Skip to main content

Of course the Mach-E should be called a Mustang

Even before the debut of the Ford’s new Mach-E Mustang electric crossover, it seems the world had made up its mind that calling the vehicle a Mustang was a sacrilege of untold proportions. It was as if Ford had asked Italians to start putting pineapple on their pizzas. It was bad. When the vehicle was finally revealed, little changed in this chorus of doubt. Mustang fans and owners in particular were incensed that their beloved brand was being watered down with a mass-market people mover.

It would seem that we all very short memories.

In 1964 when the Mustang debuted, it democratized sportscars in America and then around the world. Before then, small, powerful, and sexy cars were exclusively the domain of the British and the Italians. They were also hideously expensive and hilariously unreliable. The Mustang changed all that by bringing the best qualities of sportscars to the people, and leaving behind the drawbacks.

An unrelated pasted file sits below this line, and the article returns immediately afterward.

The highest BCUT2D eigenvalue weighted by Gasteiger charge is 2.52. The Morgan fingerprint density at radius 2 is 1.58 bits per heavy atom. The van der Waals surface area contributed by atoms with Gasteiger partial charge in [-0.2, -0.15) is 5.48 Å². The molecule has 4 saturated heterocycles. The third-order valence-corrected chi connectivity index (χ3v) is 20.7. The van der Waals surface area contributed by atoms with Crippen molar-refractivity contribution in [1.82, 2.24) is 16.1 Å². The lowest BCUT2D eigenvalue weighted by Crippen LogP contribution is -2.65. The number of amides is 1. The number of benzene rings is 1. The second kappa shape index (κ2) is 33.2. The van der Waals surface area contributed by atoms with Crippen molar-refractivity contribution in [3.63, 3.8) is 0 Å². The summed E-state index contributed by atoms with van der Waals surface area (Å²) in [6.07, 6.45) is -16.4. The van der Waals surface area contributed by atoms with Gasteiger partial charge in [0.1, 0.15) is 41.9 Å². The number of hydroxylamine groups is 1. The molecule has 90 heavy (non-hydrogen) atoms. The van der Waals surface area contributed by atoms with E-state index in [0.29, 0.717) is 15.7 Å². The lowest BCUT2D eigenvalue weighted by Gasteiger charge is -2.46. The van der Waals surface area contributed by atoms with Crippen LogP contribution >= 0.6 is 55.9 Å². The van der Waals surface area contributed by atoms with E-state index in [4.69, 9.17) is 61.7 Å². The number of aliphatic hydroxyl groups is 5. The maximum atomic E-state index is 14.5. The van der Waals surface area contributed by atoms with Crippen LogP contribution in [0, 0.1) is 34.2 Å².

The Mach-E aims to repeat this feat by bringing well-manufactured electric cars to the people. And it will do it at an attainable price point and in a small SUV package that the market clearly prefers right now over sedans and sports cars. The Mach-E could democratize EVs to such a degree as to truly move the needle from the current 2% of the US sales that electric cars represented this year.

Mustang Mach-E

No, there has never been a Mustang SUV before, but it is not like the Mustang name is completely unsullied in it’s 70 year history. Mustang wagon concepts were made in the 60s, the 70s and 80s were a very dark time for the pony car that largely gets ignored by fans, and the recent generations have been known more for over-exuberant crashes and reeking of Axe Body Spray than for their vehicular goodness.

Of course the Mach-E should be called a Mustang. It proudly continues the tradition of bringing a highly desired product to the masses. The specs are nothing to sneeze at either, with 459hp, 612lb-ft of torque, and a 0-60 dash of just 3.5 seconds in the GT trim. The burnouts the Mach-E will be capable of should leave few in doubt that this crossover deserves to be a pony car.

Editors' Recommendations